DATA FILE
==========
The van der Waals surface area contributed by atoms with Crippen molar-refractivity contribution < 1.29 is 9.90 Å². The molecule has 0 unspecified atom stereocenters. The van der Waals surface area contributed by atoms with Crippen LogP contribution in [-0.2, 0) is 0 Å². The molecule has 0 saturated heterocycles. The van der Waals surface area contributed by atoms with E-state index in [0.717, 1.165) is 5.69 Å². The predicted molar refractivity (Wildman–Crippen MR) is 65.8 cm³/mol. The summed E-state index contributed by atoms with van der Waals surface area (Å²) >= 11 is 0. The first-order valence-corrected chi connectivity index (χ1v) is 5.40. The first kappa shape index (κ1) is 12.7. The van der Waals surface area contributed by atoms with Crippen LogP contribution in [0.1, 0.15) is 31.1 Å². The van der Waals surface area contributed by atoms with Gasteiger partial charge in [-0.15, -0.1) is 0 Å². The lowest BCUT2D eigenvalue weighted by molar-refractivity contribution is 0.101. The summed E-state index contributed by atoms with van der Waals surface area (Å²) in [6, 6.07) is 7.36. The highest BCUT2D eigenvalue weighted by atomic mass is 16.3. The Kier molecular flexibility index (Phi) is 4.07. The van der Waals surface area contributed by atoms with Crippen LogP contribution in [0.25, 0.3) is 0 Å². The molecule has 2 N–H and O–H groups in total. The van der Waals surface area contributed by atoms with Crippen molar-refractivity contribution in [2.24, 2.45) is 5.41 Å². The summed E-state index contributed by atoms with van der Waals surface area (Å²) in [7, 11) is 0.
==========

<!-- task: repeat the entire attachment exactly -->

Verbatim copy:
The van der Waals surface area contributed by atoms with Crippen molar-refractivity contribution < 1.29 is 9.90 Å². The molecule has 0 unspecified atom stereocenters. The van der Waals surface area contributed by atoms with Crippen LogP contribution in [-0.2, 0) is 0 Å². The molecule has 0 saturated heterocycles. The van der Waals surface area contributed by atoms with E-state index in [0.717, 1.165) is 5.69 Å². The predicted molar refractivity (Wildman–Crippen MR) is 65.8 cm³/mol. The summed E-state index contributed by atoms with van der Waals surface area (Å²) >= 11 is 0. The first-order valence-corrected chi connectivity index (χ1v) is 5.40. The first kappa shape index (κ1) is 12.7. The van der Waals surface area contributed by atoms with Crippen LogP contribution in [0.1, 0.15) is 31.1 Å². The van der Waals surface area contributed by atoms with Gasteiger partial charge in [-0.15, -0.1) is 0 Å². The lowest BCUT2D eigenvalue weighted by molar-refractivity contribution is 0.101. The summed E-state index contributed by atoms with van der Waals surface area (Å²) in [6, 6.07) is 7.36. The highest BCUT2D eigenvalue weighted by atomic mass is 16.3. The Kier molecular flexibility index (Phi) is 4.07. The van der Waals surface area contributed by atoms with Crippen LogP contribution in [0.25, 0.3) is 0 Å². The molecule has 2 N–H and O–H groups in total. The van der Waals surface area contributed by atoms with Crippen molar-refractivity contribution in [2.24, 2.45) is 5.41 Å². The summed E-state index contributed by atoms with van der Waals surface area (Å²) in [7, 11) is 0.